He also applied for a job that he thought would be perfect for him – but didn’t get it. Now he is back in school and working towards a much more promising future.

At the time he was applying for the job I discussed with him the bureaucracy and politics he would have to face. At the time he just wanted a steady salary and sense of purpose and the ability to go from unemployed to gainfully employed.

Choose a job you love, and you will never have to work a day in your life. ~ Confucius

I’ve had several opportunities over the years to apply for what I also thought would be the perfect job. I got into the final interviews and thankfully the other party decided I wasn’t the best fit for the position.

At the time I was disappointed, discouraged, and dismayed. But I’ve since had the chance to go back and visit the person who did take on the job or talk to others who worked (and now no longer work) for those companies and I can very clearly see how I would not have been happy for very long.

This month I commence my 15th year at eBay. That’s a really long time. If I was in Law Enforcement or the military, I’d be five years from retirement.

Throughout the journey I’ve been blessed to make of my job what I want to make of it. There are many times I feel it is the perfect job for me. There have been times when I have felt stuck and needed to get out.

Thankfully each time I’ve been able to change direction and create the perfect job for me.

There was a time I loved to travel. And I did 180,000 miles in a year going to Asia and Europe.

There was a time I loved to manage large teams and I was privileged to have over 100  reports across multiple continents.

I burned out, however, spent a few years getting back in touch with what I love to do most – build. And now I’m in a position that was not a position two years ago and I’m having the time of my life.

The very existence of flame-throwers proves that some time, somewhere, someone said to themselves, You know, I want to set those people over there on fire, but I’m just not close enough to get the job done. ~ George Carlin

Being out of work sucks. But for me and the friends I’ve seen go through it, it has also been a very powerful shift in understanding oneself – getting in touch with one’s true inner passion for work and making dramatic changes to move in a different direction.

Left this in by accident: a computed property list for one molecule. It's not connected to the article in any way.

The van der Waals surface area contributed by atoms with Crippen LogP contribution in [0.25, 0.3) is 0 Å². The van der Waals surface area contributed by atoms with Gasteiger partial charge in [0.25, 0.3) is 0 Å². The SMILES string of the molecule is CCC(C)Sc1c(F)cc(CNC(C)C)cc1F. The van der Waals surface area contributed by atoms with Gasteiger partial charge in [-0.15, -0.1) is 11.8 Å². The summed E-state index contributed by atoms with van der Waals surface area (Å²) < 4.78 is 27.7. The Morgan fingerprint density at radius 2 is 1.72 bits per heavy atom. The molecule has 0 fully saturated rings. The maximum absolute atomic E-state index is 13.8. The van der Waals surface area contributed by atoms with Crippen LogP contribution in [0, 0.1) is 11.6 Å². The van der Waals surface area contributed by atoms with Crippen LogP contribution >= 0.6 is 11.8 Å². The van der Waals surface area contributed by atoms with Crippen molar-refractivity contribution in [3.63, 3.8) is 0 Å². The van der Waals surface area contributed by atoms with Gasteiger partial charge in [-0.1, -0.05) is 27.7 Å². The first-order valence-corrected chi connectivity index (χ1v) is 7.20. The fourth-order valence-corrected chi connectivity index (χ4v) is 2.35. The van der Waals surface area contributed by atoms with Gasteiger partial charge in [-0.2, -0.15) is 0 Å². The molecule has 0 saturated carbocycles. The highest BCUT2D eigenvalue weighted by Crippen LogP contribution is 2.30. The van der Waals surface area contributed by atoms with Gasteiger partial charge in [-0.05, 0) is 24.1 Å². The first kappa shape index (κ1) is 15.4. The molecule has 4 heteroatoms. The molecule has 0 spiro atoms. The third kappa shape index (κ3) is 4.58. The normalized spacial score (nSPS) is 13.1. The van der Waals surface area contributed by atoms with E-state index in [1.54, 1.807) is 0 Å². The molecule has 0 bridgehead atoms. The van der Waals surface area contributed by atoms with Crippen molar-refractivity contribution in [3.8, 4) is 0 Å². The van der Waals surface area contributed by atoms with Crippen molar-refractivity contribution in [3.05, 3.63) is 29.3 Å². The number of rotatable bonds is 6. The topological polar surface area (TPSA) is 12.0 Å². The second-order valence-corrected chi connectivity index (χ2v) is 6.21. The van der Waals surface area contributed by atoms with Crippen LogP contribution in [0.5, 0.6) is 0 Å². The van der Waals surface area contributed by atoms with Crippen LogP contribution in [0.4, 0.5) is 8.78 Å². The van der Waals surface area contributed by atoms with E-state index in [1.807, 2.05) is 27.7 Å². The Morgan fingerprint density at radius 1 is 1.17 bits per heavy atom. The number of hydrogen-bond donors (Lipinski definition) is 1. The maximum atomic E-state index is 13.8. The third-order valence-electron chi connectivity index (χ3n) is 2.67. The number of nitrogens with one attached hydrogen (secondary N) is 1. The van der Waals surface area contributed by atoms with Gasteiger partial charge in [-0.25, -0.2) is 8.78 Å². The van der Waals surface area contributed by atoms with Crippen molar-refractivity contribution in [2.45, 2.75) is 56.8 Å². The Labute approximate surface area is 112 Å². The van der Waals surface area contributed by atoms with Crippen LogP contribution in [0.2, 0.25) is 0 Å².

If you are currently in the job search – all the best luck to you. It is hard to understand now, but many of the “right” jobs will not feel like the right job after a few weeks. You not getting that position now sucks – but in the longer run I hope you can look back and see why. I’m grateful that I’ve been blessed to see the 20/20 hindsight.

It is a hard transition to go from expecting others to make you happy (with salary, benefits, promotions, etc.) and turn inward and realize the only person capable of these things is yourself.

A lot of people quit looking for work as soon as they find a job.- Zig Ziglar

Pay it Forward

Don’t be a selfish, self-centered jerk … ~ Me

by Pete Ferguson

A few weeks back I was wondering why I hadn’t heard from several of my fellow bloggers in some time.

I wondered about that for about three seconds. Then I remembered I had not visited or commented on their work for an even longer time.

Shame on me.

Easily rectified. Over the past several weeks I’ve worked to visit and comment on 4-6 blogs of others for every time I’ve written anew.

First, I was inspired to take better care of my body by Ann Musico who educated me that I should be drinking a lot more water. (Still working on this one …)

Next I was reminded by Jeff David that food is good – but I’m trying to avoid anything deep fried, so I must refrain from the photos on his website.

While poetry is generally not my thing, I always enjoy Caroline Gavin’s refreshing prose and her radio shows – of which I was honored to be invited to be interviewed a while back. She is a great hostess, check out her shows.